Widowhood

889 Words4 Pages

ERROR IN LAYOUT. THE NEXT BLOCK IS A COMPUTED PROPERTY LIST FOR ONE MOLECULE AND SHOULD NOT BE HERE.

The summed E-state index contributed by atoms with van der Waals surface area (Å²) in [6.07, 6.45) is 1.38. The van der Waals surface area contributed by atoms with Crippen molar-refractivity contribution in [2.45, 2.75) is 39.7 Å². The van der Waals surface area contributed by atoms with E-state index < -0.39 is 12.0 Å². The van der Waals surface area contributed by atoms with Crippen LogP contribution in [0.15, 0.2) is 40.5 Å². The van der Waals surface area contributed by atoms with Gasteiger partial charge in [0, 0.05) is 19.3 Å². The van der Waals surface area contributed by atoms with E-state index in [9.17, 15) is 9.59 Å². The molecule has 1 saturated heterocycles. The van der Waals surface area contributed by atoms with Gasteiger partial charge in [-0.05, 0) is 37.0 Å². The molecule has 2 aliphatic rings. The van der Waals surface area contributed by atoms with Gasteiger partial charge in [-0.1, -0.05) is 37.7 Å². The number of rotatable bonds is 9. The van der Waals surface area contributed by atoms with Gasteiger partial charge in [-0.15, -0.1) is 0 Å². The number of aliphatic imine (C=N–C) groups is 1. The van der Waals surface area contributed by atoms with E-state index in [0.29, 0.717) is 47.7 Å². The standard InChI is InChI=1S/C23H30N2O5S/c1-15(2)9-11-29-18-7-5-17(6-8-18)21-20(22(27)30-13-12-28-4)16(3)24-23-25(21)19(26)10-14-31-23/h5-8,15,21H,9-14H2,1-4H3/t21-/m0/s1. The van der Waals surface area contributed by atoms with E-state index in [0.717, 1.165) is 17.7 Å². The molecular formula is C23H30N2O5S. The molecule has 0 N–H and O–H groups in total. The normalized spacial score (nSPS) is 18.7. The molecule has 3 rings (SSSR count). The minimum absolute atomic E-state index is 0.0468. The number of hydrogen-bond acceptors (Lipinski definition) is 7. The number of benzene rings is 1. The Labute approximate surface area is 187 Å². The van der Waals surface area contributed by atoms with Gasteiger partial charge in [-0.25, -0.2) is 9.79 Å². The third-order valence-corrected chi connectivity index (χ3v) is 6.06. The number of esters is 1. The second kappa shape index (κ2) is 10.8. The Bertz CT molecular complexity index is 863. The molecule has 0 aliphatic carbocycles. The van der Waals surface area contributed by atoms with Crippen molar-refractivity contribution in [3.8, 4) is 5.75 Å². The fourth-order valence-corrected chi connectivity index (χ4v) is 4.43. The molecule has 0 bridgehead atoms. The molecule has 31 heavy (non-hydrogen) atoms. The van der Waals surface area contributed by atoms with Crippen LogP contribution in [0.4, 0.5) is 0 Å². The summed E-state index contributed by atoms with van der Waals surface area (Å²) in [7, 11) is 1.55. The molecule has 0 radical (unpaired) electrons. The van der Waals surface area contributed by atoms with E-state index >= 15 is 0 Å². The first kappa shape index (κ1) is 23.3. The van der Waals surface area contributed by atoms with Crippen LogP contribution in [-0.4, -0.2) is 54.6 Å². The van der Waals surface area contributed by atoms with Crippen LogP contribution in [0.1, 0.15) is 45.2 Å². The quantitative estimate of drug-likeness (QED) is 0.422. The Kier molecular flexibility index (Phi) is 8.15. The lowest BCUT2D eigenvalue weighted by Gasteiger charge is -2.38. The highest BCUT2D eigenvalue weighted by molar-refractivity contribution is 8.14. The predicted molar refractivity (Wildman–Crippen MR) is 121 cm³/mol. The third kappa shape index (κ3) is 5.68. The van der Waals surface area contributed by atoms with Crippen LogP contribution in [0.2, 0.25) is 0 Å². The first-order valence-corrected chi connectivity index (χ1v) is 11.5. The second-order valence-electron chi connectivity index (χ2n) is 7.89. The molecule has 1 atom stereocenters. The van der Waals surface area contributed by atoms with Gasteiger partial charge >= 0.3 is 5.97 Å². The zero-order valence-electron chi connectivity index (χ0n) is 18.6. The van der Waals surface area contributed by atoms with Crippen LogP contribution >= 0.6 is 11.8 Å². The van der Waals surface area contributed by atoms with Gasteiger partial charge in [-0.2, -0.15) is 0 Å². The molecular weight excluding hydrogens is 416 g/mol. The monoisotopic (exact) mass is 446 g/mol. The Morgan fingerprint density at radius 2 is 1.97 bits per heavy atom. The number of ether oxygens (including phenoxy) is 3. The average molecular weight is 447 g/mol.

The wife clamped the cell phone shut and launched it across the room. It clattered against the wall and made a sick little cry as it died. She lay sprawled across the bed, her nightgown a soiled and crumpled pool about her, brazen in broad daylight. She stared above at the slow revolving slice of the ceiling fan, imagined her throat bared to its blades, felt the caress of an artificial breeze. Outside a wind chime jangled, a melancholy sound like gently breaking glass. A vein trembled in her limp wrist. Eight days. Eight days since the hordes of flowers had sickened the air with a sweet stench, since the shriek of the telephone had become a daily chant rather than a daily disturbance. Eight days since her husband had promptly dressed himself for work and then, equally promptly, whipped out his father’s antique pistol and shot himself through the mouth. She had returned home in the evening to find a bowl of soggy cornflakes stained pink and a ragged red streak on the wall. He lay stiff and hollow on the linoleum like a pinstriped mannequin. The air in the bedroom was rich. It settled in her lungs and numbed her whole form like an anesthetic. She liked the feel of indifference. She imagined this was how her husband had often felt, melting into his reclining leather chair, falling asleep before his head hit the pillow. Hearing the hollow click of the trigger a split-second before his eyes filmed in black. But the feeling did not last; she felt compelled to rifle through his drawers. She told herself it was a merely practical task, but it was personal. Her hands sifted through the folds of his faded linen shirts, the ones that glued to his skin on scalding summer days. He loved wearing those shirts; she hated washing them. Now... ... middle of paper ... ...r throat and thin spasms ran through her fingers. She rarely drank but now she felt incredibly inebriated. She was drunk on revelation, flailing in limbo, slave to some great wild thing. She could almost taste the bitter tang of gunmetal in her own mouth, and she wondered: whose name was written on the bullet that severed her husband’s spine? Hers, or his lover’s? The dizziness subsided in a moment. She dropped the photo back into its proper place in the drawer and closed it; she could think of nothing else to do. Turning to the window, she stared out at the lonesome sun dipping beneath the houses, dark outlines stamped against a bleeding sky. The fan blades hummed above her. She felt faintly sick but the sensation was not new. She prayed that perhaps tomorrow would be easier. For her, marriage had been suffocatingly simple--now widowhood was painfully complex.
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